As long as they haven't change SWT or JFace too much, once you get your org.eclipse.swt project set up nicely, you should be able to compile BirdTerm.
The RxTx Serial Communication Library
Included in the BirdTerm project are the DLL's for the RxTx communications library for Java. The DLL's used in BirdTerm are already in the project in the BirdTerm SVN repo, so if you have gotten the full source to BirdTerm, then you already have the native DLL's and the jar file that you'll need. But if you want to replace the files in the BirdTerm/Lib folder with new versions, they are available here:
Binary downloads are available there, and there is a link the source code, but the source is not necessary in order to rebuild BirdTerm.
Hopefully, this is enough information to get the project to compile.
The Bird Term Application Design
You have been warned!
BirdTerm is probably not an example of good design or programming style. If there are some really awesome parts, it must have happened by accident. There are some comments in the code, but it needs more. For an open source project like this it would be nice if the whole thing was done in a javadoc style so we could have automatically generated doc on all the objects and so on.
There are three package here.
This contains three important classes,
This class is the custom control for drawing color Ascii text in a box on the screen. Instead of trying to use an existing control like a multi-line text box, this control actually implements a listener to the swt paintEvent to redraw the screen using SWT primitives. This was done in an effort to make it run fast by only using non-proportional fonts, and trying not to bother trying to draw parts of the control which didn't need it. It also uses gc.drawText() to draw a whole string at a time rather than individual characters if possible. That being said, no time was actually spent trying to measure and optimize drawing speed, so it is unclear if any of this was worth it or paid off. Also there are probably lots of things which could be done to speed it up.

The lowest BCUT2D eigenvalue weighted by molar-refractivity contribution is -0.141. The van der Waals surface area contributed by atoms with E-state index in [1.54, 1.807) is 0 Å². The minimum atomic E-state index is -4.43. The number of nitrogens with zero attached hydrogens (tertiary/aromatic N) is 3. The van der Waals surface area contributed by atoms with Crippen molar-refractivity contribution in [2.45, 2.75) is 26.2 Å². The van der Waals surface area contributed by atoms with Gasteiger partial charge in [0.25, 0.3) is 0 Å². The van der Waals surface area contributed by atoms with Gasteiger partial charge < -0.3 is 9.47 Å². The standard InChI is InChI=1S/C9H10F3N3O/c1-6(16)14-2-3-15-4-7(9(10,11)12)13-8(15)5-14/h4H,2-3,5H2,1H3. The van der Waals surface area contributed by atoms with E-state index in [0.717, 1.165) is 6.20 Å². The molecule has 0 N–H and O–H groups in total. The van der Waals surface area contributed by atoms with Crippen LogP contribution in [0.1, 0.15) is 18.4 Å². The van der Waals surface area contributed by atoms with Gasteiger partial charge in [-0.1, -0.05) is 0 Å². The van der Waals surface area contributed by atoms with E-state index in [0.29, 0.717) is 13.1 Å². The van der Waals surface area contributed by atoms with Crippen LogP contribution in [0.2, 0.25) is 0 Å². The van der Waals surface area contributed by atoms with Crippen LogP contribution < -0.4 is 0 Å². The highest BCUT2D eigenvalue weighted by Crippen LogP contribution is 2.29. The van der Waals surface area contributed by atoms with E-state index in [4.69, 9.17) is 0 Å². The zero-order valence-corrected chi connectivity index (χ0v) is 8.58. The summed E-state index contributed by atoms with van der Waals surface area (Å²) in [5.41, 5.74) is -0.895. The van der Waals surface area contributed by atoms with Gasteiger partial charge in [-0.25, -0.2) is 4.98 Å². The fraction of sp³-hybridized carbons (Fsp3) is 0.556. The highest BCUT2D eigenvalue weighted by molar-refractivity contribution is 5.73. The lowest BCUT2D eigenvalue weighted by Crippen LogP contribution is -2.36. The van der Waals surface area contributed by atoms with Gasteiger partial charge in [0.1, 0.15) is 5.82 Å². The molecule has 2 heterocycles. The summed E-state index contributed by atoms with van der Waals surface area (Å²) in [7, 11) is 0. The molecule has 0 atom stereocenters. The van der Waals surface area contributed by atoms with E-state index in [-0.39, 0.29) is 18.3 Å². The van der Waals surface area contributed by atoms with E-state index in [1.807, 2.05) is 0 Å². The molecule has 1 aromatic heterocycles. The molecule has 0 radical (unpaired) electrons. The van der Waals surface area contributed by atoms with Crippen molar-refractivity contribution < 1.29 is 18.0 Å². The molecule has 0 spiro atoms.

Note, that no attempt was made to make TextConsole work properly with proportional fonts. If an proportional font is selected into the control, you will likely see a very messy mess on the screen.
TextConsole implements the ITextConsole interface. The ITextConsole interface is the set of methods thought most likely to be useful for communicating with a text console, making it possible to make very different implementations.
As an experiment, it was decided to make the text itself be stored in a different object, since some people believe that having the document be seperated from the view is good. So the document object stores the text, and notifies listeners of any changes.
This class is a subclass of TextConsole which is able to pull some Ansi sequences out of the incoming Ascii stream and interpret these as commands to move the cursor, change text color and so on.
Is worth a mention. Because SWT colors must be allocated and free'd, it was desired to have the equivalent of global variables for the 16 Ansi colors so they are always there for the life of the application. The static method create() is called at startup, and hopefully, dispose() gets called at close time, but I'm not sure that ever gets done. This probably isn't the best way to do this, but it seems to work ok.